Like most tree frogs, these little amphibians are great climbers because of the sticky pads on their toes. However, they don’t climb too far from the ground. Their skin color can change slightly based on the temperature and humidity of their environment. They’re usually a shade of green, but they may also look brown at times. They’re one of the few frogs in the world that makes a “ribbit” sound.

7. Pacific White-Sided Dolphin

Pacific white-sided dolphin jumping out of water
  • Scientific Name: Lagenorhynchus obliquidens
  • Habitat: Cool and temperate waters of the North Pacific
  • Size: 300 to 400 pounds
  • Diet: Squid, small fish

These dolphins are social animals that can travel in groups as small as ten or as large as several thousand. When hunting, they can dive underwater for up to six minutes to collect prey. They use their teeth to grab slippery sea creatures, and then they swallow them whole. Groups of these dolphins may work together to herd schools of fish to a certain area to make them easier to catch. Adult dolphins typically eat 20 pounds of prey every day.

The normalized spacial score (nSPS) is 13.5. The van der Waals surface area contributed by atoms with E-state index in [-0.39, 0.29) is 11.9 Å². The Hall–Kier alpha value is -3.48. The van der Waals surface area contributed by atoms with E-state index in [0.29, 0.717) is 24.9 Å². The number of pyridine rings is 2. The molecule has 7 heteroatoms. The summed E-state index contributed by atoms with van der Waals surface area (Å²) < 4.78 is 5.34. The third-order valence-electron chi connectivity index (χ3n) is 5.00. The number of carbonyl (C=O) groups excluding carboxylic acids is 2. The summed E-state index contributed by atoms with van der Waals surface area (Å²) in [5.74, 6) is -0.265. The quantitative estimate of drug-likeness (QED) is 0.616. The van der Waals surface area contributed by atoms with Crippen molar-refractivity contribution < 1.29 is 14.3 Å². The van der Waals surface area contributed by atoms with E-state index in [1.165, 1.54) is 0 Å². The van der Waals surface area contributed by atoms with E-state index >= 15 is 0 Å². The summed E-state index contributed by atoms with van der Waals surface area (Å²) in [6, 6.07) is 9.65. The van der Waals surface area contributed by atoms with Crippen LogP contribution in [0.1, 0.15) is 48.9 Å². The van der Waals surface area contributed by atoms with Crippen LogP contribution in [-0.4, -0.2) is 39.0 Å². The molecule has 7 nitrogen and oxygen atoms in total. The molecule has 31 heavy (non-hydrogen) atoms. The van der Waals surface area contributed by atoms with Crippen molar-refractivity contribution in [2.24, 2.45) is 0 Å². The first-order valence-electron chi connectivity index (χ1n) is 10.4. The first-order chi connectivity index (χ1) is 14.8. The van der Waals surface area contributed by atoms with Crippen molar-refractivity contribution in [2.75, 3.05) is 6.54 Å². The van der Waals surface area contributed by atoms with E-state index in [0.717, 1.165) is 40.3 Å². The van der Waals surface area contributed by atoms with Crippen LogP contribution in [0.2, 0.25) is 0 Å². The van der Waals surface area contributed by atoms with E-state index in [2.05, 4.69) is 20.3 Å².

8. Painted Stork

Painted stork standing in the water
  • Scientific Name: Mycteria leucocephala
  • Habitat: Freshwater marshes and flooded fields across southern Asia
  • Size: 3 to 3.5 feet tall, about a 5-foot wingspan
  • Diet: Fish, insects, amphibians, crabs, shrimp

Painted storks gather in small groups to feed in wetlands. They locate underwater prey by touching it with their half-opened bills. They use their feet to disturb the substrate beneath them, causing fish to swim out. They’re mostly silent, but they may clatter their bills or make croaking sounds. They don’t migrate, but they may travel small distances if food is scarce in their current area.

9. Painted Turtle

Painted turtle in mossy spot
  • Scientific Name: Chrysemys picta
  • Habitat: Lakes, ponds, and wetlands of the northern United States and southern Canada
  • Size: 5 to 6 inches long
  • Diet: Fish, insects, crustaceans, aquatic plants, carrion